Fifty-eight years ago in the Miami area: America’s first African-American Masters player

Written by Staff Writer

Paddles out for a two-day affair, the 58th Ryder Cup takes place this weekend, with the United States looking to defend the team trophy they won at Hazeltine last year, after the home team’s successful bid to snare the event from Europe last year.

But at the 1964 Matchplay Championship, just weeks prior to the event, two Black golfers entered the fray.

Leading golfers were paying attention to the U.S. trials and it’s thought that was the first time the country was addressing African-Americans as “colored,” rather than “African-Americans” in golf.

After earning a local amateur crown at the prestigious West Palm Beach tournament in October, boxing promoter Jackie Robinson introduced me to Chris Jackson, a standout amateur. And with the respect and admiration of their peers he inspired me to learn about the sport.

He then became the first African-American member to be granted full membership to the Florida club. The good work carried over into the Masters Tournament where I stood next to him as he watched me train and compete.

I chose to go golfing at the Callaway Fitness Golf Club on Harbour Island, but at times Chris did come across to the course as “the man in the house.”

United States vs Europe: The Ryder Cup on TV

Nick Faldo was champion that year and joined the rest of the field in an enraptured and appreciative reception by Chris’s family. I enjoyed their company and their friendship; without Chris and his wife Joan, I would not have become what I am today.

On March 4, 1965, my “1” card had been presented to me and it was time to attempt to qualify for the Masters. I had no plans to advance in the Florida Amateur Championship on March 4th when I saw the email notification, but I prepared as if it were a dream come true.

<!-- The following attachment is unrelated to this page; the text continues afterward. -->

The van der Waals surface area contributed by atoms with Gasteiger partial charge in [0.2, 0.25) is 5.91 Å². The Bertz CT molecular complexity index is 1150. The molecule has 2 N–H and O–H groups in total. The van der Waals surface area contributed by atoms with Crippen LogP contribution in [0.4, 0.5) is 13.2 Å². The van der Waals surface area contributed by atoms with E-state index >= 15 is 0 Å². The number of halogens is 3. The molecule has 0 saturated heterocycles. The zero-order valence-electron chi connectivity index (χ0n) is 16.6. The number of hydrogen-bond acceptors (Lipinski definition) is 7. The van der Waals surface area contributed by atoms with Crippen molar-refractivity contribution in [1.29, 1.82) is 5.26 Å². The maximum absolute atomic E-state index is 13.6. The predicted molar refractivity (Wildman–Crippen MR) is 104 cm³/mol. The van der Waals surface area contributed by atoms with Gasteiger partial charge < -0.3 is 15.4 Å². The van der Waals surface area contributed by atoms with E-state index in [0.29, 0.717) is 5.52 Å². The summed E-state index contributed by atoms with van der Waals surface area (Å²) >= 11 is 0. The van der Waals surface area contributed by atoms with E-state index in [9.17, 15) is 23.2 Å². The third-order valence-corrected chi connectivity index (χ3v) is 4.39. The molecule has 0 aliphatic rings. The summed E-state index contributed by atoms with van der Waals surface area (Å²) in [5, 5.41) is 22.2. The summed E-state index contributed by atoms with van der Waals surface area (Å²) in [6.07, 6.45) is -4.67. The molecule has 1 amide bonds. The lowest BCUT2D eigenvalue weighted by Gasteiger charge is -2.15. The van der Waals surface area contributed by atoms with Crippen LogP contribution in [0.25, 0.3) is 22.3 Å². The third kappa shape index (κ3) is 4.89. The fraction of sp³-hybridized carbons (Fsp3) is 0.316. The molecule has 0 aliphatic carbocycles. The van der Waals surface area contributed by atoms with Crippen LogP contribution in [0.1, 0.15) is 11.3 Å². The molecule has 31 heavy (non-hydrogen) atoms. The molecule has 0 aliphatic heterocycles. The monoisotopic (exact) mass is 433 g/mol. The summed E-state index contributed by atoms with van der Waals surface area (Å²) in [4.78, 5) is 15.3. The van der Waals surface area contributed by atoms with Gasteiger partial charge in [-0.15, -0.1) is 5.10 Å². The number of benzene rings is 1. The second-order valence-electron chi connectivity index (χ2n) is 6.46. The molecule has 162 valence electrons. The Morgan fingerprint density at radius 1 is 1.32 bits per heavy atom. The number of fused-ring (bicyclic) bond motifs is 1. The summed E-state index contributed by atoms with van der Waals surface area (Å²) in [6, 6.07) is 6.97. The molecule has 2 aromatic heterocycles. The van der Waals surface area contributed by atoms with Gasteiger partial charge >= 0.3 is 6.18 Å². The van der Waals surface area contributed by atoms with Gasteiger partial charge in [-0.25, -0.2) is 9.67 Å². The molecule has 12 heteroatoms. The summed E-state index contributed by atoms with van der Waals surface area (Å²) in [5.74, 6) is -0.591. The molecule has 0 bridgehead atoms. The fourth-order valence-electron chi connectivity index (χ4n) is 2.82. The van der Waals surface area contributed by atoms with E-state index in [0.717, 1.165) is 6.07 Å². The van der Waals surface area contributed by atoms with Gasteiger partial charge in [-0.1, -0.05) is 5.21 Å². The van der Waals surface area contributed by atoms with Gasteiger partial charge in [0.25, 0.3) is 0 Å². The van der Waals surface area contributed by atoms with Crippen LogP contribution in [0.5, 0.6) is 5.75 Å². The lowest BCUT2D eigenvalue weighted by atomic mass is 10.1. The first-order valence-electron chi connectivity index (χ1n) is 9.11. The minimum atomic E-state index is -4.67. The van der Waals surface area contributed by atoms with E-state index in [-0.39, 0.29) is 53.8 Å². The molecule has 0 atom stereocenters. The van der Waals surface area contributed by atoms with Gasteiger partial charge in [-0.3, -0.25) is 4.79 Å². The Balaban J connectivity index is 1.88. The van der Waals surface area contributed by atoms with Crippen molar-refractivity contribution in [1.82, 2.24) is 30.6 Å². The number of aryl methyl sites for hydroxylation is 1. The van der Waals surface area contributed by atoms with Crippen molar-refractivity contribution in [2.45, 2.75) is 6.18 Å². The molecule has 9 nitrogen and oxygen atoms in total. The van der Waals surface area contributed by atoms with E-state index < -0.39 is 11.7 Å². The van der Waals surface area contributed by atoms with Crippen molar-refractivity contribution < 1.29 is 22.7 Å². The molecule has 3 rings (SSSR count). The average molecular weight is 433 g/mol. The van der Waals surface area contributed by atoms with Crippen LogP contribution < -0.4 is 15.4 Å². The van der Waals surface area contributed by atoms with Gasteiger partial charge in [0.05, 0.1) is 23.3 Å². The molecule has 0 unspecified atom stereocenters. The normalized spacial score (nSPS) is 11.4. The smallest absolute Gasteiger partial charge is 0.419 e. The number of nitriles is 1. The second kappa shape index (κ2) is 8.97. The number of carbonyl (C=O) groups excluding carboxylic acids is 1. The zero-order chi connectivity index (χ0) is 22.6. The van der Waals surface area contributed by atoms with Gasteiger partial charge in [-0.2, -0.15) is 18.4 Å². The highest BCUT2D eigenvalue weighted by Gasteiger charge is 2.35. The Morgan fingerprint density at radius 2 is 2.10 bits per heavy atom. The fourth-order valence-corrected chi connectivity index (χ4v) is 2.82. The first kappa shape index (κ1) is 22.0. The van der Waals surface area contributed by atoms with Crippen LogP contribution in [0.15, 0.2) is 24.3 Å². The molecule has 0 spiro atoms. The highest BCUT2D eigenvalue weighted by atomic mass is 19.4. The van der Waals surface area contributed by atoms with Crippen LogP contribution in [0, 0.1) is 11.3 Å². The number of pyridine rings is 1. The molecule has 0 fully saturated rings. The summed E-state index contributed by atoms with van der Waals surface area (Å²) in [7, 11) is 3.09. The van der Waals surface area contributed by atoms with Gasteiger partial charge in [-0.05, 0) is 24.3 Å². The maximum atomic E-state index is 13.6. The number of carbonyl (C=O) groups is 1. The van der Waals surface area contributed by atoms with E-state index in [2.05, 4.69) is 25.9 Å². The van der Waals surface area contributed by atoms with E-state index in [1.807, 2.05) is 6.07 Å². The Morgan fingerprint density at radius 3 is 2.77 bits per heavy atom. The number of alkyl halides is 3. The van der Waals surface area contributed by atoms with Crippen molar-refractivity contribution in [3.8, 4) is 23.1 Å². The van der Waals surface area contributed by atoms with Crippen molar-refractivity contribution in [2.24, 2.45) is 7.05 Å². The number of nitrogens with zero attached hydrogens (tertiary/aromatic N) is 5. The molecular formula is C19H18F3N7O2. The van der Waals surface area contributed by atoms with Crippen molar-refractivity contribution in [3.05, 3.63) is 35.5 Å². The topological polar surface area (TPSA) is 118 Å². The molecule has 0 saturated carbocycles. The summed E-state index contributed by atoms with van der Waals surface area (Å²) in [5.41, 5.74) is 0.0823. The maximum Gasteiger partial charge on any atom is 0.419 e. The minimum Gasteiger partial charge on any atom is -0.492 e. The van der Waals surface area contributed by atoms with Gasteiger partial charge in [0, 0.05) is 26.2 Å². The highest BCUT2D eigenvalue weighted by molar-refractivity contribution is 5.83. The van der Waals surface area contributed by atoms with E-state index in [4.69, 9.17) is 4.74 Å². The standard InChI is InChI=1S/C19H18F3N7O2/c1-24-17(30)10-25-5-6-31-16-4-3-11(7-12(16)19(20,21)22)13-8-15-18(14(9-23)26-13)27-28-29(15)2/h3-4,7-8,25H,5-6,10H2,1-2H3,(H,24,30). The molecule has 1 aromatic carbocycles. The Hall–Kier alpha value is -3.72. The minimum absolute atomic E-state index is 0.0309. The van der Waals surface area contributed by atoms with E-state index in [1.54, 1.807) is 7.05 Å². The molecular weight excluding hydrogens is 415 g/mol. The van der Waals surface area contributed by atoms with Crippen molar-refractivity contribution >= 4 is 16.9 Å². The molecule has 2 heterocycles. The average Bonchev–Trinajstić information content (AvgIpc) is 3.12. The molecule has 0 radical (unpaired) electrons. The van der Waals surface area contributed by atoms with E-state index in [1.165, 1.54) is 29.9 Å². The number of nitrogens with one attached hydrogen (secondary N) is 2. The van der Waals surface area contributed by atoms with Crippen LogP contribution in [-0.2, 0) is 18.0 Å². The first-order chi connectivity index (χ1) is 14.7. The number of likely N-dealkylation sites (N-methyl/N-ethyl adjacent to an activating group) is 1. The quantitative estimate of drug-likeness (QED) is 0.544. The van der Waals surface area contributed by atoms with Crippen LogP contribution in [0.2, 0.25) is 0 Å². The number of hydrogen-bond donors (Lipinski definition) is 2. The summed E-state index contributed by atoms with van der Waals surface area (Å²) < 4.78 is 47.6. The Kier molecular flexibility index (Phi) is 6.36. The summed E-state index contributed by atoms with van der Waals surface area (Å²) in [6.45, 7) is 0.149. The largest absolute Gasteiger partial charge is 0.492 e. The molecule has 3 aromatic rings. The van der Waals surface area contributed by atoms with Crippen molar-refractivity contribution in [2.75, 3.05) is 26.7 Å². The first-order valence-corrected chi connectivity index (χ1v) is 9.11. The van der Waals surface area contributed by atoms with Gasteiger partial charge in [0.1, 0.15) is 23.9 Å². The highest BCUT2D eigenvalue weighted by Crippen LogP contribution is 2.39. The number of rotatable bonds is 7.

My next tee time was the next morning, March 5th, 1965.

That morning I went to watch the scoring board at the Savannah Country Club’s West Course with a good buddy, Bert Parker. We both putted on a green expecting that I would be matched on the next tee with the Jacksons.

My buddy put his toe in the water and said: “Incoming Chris. You got it, brother.” I thought of shaking his hand and saying “Thanks, Bert.” I had never played his brothers but that day my spirits were high.

The first shot was a difficult chop to six feet. So I withdrew and gave Bert three shots, with the third shot a 5-wood from the greenside bunker with an uphill 12-foot putt. And he made the putt. After Bert released me, he said: “Chris, you are not going to lose this competition. I have no doubt about it.”

“What do you mean?” I asked. He responded, “I was going to write a letter to Florida Golf Club and ask that you be designated as captain of the team and that you win the Masters.”

Once again, when I heard Bert’s strong words, I said, “Thank you, Bert, for believing in me.”

Another four members of the golf club in the Augusta area, including the father of the former world number one Ernie Els, also praised me and asked that I be appointed to the team.

I wanted to win to guarantee myself full membership for the Masters, but with Bert’s bold words, which were printed in the Augusta Chronicle, I knew I had the support of the community.

I had already qualified for the Masters Amateur and so my focus was focused on the final round.

As the front-runners had fallen out, my strategy was to attack, but unfortunately one of my drives hit a tree and then rolled down a 20-foot slope, forcing me to stop at the point where the ball had come to rest, which left me 30 feet from the hole. The goal was to execute and make a good putt for the victory.

My putt rolled past the hole, bounced and rose slowly as if waiting for a prince, but was delivered into the net and then fell short. When I looked down, I saw Bert had already cast his own support.

“Well played, Chris,” he said. “You did the best you could.”

The lack of a prince came too late, so I asked Bert for the extraordinary honor of calling my wife and giving her the news. Unfortunately, it was the last playoff hole, but he said: “Look, how can you not give this to your brother?”

And I said, “That’s not what I asked Bert. It’s what I decided to do. And now it’s my turn.”

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